(Yes, the title is purposefully deceitful, we didn’t actually get arrested.)
The other night I was with my (drunk) flatmate Hellen and we’d just got a water-taxi back from Aqua Lounge (a bar on another island). We were walking to Munchies, a night-time takeaway, and I mentioned that I needed the toilet (Munchies doesn’t have one) so Hellen suggested, as we were just walking past it, that we ask in the police station / prison (the building serves as both) to see if I could use their toilet. Even though it was a silly suggestion I thought we may as well because it would probably be funny.
Hellen can’t really speak Spanish when she’s sober but I was surprised by her new-found language skills that she was using to speak to the policeman on duty at the front desk. He said I could use the toilet and it was honestly one of the most disgusting toilet experiences of my life. The only worse one I can think of is at the boxing ring in Cuba.
The prison / police station toilet didn’t even have a door so if someone had come into that big room, which had some weights and punch-bags but not much else, they would have seen me peeing. It was soooo smelly and had no water, seat, or paper, but still it was better than nothing. I walked back out to find Hellen sitting in the front part talking to the policeman, called Modesto, about all sorts of things. He was cool and probably found us (or the situation) quite funny, and let us look in the kitchen there and everything. Hellen said she was going to come back tomorrow to cook and he said that would be great.
He explained that if you do a crime in Bocas you stay in that prison for your first night but then you get transferred to the prison in Changuinola on the mainland because the Bocas one only has two rooms, one for girls and one for boys. The boys’ room was actually right next to the reception area and the wall had a giant window in it (not a window, just a gap basically) looking through to the reception, and then I suddenly realised there were prisoners in there who had heard everything we said!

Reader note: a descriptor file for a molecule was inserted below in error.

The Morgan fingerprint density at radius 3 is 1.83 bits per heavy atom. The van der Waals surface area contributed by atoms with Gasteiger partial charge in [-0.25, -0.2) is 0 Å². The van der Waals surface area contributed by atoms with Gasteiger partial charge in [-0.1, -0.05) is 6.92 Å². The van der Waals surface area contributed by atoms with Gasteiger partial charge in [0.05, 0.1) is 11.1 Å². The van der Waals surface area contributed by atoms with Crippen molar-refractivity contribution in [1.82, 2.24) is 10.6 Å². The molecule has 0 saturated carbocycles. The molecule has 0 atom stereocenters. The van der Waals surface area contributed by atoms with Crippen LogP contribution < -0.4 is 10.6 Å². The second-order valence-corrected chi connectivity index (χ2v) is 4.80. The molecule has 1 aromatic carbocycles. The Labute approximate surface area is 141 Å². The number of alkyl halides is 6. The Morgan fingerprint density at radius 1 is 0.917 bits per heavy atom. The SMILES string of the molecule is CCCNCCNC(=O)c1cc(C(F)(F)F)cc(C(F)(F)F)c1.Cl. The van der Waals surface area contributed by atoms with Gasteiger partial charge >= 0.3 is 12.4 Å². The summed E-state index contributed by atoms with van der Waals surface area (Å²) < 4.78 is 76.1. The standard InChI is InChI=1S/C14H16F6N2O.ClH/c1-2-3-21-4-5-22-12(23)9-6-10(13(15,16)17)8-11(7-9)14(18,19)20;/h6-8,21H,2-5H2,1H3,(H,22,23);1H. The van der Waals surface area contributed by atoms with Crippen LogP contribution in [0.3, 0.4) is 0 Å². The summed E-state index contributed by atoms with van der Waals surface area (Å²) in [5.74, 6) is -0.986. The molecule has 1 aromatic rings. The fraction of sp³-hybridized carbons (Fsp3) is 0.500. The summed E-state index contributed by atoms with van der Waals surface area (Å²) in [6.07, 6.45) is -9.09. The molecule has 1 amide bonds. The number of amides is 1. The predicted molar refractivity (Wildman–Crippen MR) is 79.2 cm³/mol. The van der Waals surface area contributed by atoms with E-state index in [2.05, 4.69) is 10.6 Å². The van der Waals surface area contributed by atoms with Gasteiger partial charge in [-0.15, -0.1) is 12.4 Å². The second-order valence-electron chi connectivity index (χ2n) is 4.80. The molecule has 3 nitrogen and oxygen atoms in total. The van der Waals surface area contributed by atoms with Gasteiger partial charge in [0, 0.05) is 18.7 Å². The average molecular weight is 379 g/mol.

One of them came over to the gap and asked us to go and buy him fried chicken and come back and give it to him because he was hungry but we told him we had no money. The window gap thing is really big so I asked how come the prisoners didn’t just climb out, but Modesto said they have chains round their ankles which are attached to heavy metal balls so they can’t go anywhere. I’d heard of that in movies and stuff but I didn’t think it was still used today!!
There’s absolutely nothing in the cell except a toilet, so if they want to sleep they have to lie down on the concrete floor. The room wasn’t very big but he said sometimes there are up to about 10 people in there. I’ve never been to a prison in England but I’ve seen documentaries etc, and people there have TVs in their rooms and beds with duvets etc. I think the Bocas prison is a lot more effective at putting people off doing crimes!
Anyway after about 20 minutes we went to Munchies and told Modesto we’d come and visit him another day. Sure enough, the next day we went back to the police station at about midnight when we’d had a few drinks, but a guy called Espinosa was there, not Modesto. He was equally as friendly so we chilled with him for about 20 minutes and asked him to take a picture of us in the back of the police car. I don’t think he’s destined to be a photographer because we asked him to include the whole car but this is what happened:
(The random white guy is our neighbour who happened to be walking past at the time). We bumped into Modesto in the supermarket yesterday and he remembered our names, which I was quite impressed by. I don’t know if we’ll ever go there when neither of us is drunk, but if we continue like this then the whole Bocas police force will know us very well by the time we go back to our countries.